Cuba is a Caribbean country whose capital city is Havana. It is the largest and the most populous island in the Caribbean. Cuba covers an area of 110,860 square kilometers and is slightly smaller than the state of Pennsylvania; it borders Guantanamo Bay, a US Naval Base leased by the US but remains part of Cuba. The country is multi-ethnic with diverse culture derived from the origins of different groups, the African slaves, the Spanish colonizers, and the interaction with the Soviet Union during the Cold War.
History Of The Population Of Cuba
The native inhabitants of Cuba were the American Indian people, and the first Spanish settlement was set up in Cuba in the 16th century. The Spanish colonizers forced the indigenous population to work contributing to the weakening of the indigenous people. Measles and smallpox outbreaks killed many of the indigenous people as they lacked natural immunity to fight these diseases. After the British invasion in the mid-eighteenth century, slaves from West Africa were brought to provide labor in the sugarcane plantations. In 1817 the population of the blacks was at the highest due to the active slave trade in Cuba. The whites were the second largest followed by the mixed race people. Presently, Cuba has a life expectancy of about 78 years due to proper medical care, low infant mortality rate (4.6 deaths per 1000live births), low death rate (7.8 deaths/1000 inhabitants) and a high doctor to patient ratio. The growth rate was -0.1% as recorded between 2002 and 2012.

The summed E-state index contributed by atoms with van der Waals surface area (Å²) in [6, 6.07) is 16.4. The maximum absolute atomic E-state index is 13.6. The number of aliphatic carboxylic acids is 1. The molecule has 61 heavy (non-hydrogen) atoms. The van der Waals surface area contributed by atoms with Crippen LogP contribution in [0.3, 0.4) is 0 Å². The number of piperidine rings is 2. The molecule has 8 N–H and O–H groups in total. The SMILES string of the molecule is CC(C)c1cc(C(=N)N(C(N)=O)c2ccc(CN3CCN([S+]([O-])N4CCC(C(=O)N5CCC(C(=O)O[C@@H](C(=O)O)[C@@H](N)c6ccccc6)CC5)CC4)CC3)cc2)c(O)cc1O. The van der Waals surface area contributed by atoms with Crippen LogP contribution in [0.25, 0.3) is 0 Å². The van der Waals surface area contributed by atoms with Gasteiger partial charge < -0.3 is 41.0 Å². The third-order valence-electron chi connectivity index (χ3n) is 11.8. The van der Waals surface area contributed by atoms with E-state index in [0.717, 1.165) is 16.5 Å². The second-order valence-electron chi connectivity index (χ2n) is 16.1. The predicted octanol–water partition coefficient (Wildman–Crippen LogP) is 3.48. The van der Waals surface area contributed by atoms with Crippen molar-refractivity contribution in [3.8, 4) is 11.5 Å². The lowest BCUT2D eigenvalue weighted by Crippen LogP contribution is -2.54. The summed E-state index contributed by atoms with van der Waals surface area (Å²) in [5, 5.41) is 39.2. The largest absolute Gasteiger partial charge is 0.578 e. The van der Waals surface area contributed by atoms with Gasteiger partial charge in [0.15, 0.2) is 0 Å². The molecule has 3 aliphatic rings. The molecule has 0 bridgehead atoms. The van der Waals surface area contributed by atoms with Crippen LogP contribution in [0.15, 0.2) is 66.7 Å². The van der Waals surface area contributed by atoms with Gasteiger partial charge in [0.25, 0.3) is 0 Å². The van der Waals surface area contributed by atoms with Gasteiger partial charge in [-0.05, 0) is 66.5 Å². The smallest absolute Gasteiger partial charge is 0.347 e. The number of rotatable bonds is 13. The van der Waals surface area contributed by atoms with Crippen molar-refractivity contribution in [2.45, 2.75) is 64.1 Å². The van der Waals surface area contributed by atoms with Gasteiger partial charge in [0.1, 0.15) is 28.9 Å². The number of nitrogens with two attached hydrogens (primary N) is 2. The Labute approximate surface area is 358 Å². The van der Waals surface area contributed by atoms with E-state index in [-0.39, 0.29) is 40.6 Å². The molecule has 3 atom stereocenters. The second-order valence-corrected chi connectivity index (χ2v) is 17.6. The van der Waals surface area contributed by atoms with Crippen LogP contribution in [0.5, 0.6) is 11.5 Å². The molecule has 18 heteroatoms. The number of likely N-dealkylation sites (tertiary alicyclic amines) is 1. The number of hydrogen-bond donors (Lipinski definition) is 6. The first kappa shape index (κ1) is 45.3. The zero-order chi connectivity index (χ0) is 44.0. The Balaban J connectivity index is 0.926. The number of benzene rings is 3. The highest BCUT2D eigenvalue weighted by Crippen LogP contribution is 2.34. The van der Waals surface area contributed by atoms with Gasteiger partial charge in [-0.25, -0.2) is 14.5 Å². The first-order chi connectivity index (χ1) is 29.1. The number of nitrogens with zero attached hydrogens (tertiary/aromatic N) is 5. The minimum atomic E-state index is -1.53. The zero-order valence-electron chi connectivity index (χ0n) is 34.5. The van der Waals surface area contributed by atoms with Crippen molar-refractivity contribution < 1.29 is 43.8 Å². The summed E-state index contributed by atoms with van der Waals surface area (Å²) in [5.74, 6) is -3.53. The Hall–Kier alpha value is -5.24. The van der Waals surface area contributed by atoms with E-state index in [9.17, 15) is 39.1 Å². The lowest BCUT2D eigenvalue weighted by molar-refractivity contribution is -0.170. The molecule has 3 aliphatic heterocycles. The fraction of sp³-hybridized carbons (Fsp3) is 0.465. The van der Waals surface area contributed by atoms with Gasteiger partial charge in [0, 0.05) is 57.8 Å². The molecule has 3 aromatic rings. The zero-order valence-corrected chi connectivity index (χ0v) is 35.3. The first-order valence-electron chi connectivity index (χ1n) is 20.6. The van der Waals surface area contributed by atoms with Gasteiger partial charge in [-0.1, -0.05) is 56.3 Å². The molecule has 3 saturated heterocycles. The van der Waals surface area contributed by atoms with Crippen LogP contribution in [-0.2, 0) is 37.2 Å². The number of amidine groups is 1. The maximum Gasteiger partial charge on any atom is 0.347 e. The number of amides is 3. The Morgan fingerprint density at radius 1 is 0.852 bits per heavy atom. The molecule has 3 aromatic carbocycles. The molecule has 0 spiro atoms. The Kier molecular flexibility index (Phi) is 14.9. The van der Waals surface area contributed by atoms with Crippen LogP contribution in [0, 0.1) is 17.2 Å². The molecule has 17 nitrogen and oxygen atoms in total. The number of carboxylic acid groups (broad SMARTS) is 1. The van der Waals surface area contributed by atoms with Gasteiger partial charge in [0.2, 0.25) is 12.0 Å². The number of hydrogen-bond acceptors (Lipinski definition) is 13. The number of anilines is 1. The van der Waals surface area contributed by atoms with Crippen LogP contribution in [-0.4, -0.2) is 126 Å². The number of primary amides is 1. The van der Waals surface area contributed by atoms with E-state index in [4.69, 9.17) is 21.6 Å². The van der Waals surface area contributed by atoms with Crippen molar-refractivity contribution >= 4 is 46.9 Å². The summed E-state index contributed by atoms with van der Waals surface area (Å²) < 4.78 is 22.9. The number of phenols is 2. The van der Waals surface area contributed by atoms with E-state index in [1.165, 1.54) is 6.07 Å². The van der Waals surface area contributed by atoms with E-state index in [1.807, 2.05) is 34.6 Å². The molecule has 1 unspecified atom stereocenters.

Racial Groups In Cuba
Cuba’s population is 11,239,004 according to 2015 figures and it is comprised of several races that immigrated to the island. The different races found in Cuba include the whites, Asians, Africans, and the Mulato. The whites are the largest group at 64.1% followed by the Mulato (mixed race) at 26.6%. The blacks are the minority race in the country at 9.3%.
Languages Spoken By The People Of Cuba
Spanish is the official language of Cuba. It is also the most widely spoken language in the country. The Haitian Creole is the second largest language mainly spoken by the immigrants from Haiti. Other languages used in Cuba are Lucumi, a dialect of the West African Yoruba language, Galician, and Corsican which are mainly spoken by immigrants.
Religion Of The People Of Cuba
During Castro’s rule in Cuba, the nation was declared an atheist state but was later categorized as a secular state in the 1991 constitution. The Roman Catholic Church is the largest organized worship group with about 60-70% membership, followed by the Protestants (mainly Baptists and Pentecostals), the Jehovah Witnesses with populations of about 94000, Seventh-day Adventists, Presbyterians, Quakers, Mormons, and Jews are some of the religious groups in Cuba. Muslims, the Russian Orthodox, Buddhists, and Baha’i are also found in Cuba.
Current And Future Demographic Trends Of The Population Of Cuba
The growth trend in Cuba has taken a downward trend over the past decades, and its growth rate is among the slowest in the western hemisphere at 9.8 births per 1000 inhabitants. Cuba has registered a decline in the birth rates over the past few years due to unrestricted access to abortion facilities as well as the widespread use of family planning methods. The growth rate has decreased to the negative and is projected to continue declining over the years.